The Actors Theatre Playhouse closes its 2017 season with a Main Stage production of one of Anton Chekhov’s masterpieces, Uncle Vanya. The play is a comic and dramatic cautionary tale about the courage it takes to overcome the invisible suffering of ordinary people, the futility of service to others, and the fragility of beauty and illusions.
The story revolves around a retired professor who, returning to his estate to live with his young wife, Yelena, mindlessly manages to trip over “sleeping dogs,” unleashing a whirlwind of passion and disillusionment.
The estate once belonged to the professor’s first wife, now deceased, and her brother and her daughter, Sonya, still live there. Add the desolate and dispassionate physician Astrov, along with the household servants, and you have the setting for this classic of the Russian theater.
Chekhov came to playwriting later in life after a remarkable career as a physician who made very little money and served the poor for free, wandering into short story writing purely for financial gain to pay his tuition and ultimately to move his family into a better life.
As his artistic ambition grew, he made formal innovations which influenced the evolution of the modern short story. He made no apologies for the difficulties this posed to readers, insisting that the role of an artist was to ask questions, not to answer them.
In the autumn of 1887, at the age of 27, Chekhov was commissioned by a theater manager named Korsh to write a play, the result being Ivanov, written in a fortnight. Though Chekhov found the experience “sickening” and painted a comic portrait of the chaotic production in a letter to his brother Alexander, the play was a hit and was praised, to Chekhov’s bemusement, as a work of originality.
Although Chekhov didn’t fully realize it at the time, his plays, such as The Seagull, Uncle Vanya, The Three Sisters, and The Cherry Orchard served as a revolutionary backbone to what is common sense to the medium of acting today: an effort to recreate and express the “realism” of how people truly act and speak with each other and to translate it to the stage in order to reveal the human condition as accurately as possible in hopes of making the audience reflect upon what it means to be human, warts and all.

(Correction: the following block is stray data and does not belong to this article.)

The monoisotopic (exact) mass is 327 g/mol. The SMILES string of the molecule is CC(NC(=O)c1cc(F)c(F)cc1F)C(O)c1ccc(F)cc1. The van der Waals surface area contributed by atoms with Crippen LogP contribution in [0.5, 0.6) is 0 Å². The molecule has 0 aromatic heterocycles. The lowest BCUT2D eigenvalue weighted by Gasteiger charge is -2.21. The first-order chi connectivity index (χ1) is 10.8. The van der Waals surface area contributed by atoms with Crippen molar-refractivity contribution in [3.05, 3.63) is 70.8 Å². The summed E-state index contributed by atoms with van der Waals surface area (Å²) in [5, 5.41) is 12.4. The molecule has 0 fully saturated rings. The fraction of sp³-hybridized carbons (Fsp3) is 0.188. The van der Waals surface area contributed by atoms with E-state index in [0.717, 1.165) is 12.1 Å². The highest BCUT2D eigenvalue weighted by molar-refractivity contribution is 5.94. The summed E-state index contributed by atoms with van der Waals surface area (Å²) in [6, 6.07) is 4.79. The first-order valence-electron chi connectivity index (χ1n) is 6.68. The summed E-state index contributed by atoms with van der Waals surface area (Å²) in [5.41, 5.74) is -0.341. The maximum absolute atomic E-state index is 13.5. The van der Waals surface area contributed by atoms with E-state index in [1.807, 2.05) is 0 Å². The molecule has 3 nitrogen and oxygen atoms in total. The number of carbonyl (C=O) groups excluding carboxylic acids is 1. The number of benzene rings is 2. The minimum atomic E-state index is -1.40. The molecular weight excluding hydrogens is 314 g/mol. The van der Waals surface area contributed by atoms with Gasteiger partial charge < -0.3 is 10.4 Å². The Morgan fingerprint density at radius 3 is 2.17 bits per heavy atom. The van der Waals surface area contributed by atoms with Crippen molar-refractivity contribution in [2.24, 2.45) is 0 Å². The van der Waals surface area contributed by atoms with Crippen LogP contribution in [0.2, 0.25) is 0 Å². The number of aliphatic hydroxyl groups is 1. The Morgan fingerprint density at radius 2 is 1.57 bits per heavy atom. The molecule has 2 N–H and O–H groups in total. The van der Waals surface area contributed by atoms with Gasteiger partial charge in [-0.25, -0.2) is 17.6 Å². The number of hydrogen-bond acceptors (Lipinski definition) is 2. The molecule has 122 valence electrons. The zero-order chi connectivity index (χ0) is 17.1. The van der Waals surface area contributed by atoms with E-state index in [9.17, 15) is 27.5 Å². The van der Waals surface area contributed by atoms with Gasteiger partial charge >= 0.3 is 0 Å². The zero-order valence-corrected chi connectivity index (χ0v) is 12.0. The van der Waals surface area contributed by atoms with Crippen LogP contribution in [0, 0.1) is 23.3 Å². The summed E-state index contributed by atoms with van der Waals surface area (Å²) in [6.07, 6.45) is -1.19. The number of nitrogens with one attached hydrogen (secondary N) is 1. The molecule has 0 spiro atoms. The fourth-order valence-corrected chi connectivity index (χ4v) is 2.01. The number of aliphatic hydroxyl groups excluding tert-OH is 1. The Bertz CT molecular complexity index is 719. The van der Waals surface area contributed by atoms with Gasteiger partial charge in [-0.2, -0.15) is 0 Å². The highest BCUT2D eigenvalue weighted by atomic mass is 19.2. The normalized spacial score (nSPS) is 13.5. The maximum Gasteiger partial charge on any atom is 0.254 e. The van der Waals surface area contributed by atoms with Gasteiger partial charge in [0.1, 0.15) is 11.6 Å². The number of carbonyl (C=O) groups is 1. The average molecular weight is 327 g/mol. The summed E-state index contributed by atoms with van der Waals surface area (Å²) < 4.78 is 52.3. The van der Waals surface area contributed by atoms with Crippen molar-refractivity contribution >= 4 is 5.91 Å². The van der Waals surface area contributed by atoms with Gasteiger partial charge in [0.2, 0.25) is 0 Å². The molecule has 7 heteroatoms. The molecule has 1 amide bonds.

He died at 44 after a long period of suffering with tuberculosis.
According to production director Sam Pilo, “Frank Capra, the great American film director, expressed in his memoir about what makes interesting art: ‘What interests people most is people.’ It is something Chekhov knew and embraced fully.
“Uncle Vanya was originally entitled The Wood Demon because demons live in dark woods and gnaw on human souls, confounding them and making them unhappy. Chekhov worked through many versions of this story of country life to sharpen his understanding of why humans continually make poor decisions, floundering their way through everyday life.
“This is a play long on our list for exploration. Over the years, we have had many ‘table reads’ utilizing a multitude of translations and adaptations. With this latest, the play has been stripped to its bare bones. And just when you think you are engrossed in a drama, you find yourself witness to a farce.
“Chekhov dances on this edge masterfully while his far-reaching themes are utterly contemporary and his concerns over mental health and environmental action remain up-to-the-minute topical.”
Featured in the cast are Bob Gruen, Greg Lesch, Brenda Galenus, Heather Martell, Peter Eisenstadter, Gail Haas, Jerry Levy, and Veda Crewe.
“Playing with Chekhov is one of the best experiences a director can have because every scene comes down to the heart of what the characters need to survive,” Pilo says. “What they want is one thing, but their lack of courage and ability to fully grasp the happiness just in front of them is something else. Chekhov sets his play in an environment where one feels simultaneously safe and comfortable, yet trapped and vulnerable, the place we call ‘home.’
“He is the acknowledged master of creating an atmosphere where tedium, tension, and desolation mix with human comedy. The wood demons are indeed at work! Characters are annoyed, jittery, and afraid of what might happen next. In true Chekhovian style, we are left to wonder if this portrait of hope-starved lives is meant to be farce, tragedy, or both.”
“As an evening of theater, it’s very much like reading a good book. You get drawn in deeper and deeper and deeper.”